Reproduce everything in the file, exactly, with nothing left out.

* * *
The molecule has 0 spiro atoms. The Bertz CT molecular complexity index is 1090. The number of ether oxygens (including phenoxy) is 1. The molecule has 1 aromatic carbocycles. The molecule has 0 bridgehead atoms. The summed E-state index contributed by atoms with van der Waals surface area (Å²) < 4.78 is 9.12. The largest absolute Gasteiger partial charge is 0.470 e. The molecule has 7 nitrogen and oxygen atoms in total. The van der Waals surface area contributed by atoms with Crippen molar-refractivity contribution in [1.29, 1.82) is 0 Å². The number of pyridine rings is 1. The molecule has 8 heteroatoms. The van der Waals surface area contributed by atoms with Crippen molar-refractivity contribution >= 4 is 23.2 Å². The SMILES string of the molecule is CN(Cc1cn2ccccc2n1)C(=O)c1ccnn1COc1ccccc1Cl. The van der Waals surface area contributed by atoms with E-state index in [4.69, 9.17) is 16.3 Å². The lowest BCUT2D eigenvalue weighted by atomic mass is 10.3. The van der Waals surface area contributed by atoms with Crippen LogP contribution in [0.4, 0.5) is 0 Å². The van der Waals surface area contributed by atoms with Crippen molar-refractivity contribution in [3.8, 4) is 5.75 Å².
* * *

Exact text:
The molecule has 0 spiro atoms. The Bertz CT molecular complexity index is 1090. The number of ether oxygens (including phenoxy) is 1. The molecule has 1 aromatic carbocycles. The molecule has 0 bridgehead atoms. The summed E-state index contributed by atoms with van der Waals surface area (Å²) < 4.78 is 9.12. The largest absolute Gasteiger partial charge is 0.470 e. The molecule has 7 nitrogen and oxygen atoms in total. The van der Waals surface area contributed by atoms with Crippen molar-refractivity contribution in [1.29, 1.82) is 0 Å². The number of pyridine rings is 1. The molecule has 8 heteroatoms. The van der Waals surface area contributed by atoms with Crippen molar-refractivity contribution >= 4 is 23.2 Å². The SMILES string of the molecule is CN(Cc1cn2ccccc2n1)C(=O)c1ccnn1COc1ccccc1Cl. The van der Waals surface area contributed by atoms with E-state index in [4.69, 9.17) is 16.3 Å². The lowest BCUT2D eigenvalue weighted by atomic mass is 10.3. The van der Waals surface area contributed by atoms with Crippen LogP contribution in [0.4, 0.5) is 0 Å². The van der Waals surface area contributed by atoms with Crippen molar-refractivity contribution in [3.8, 4) is 5.75 Å².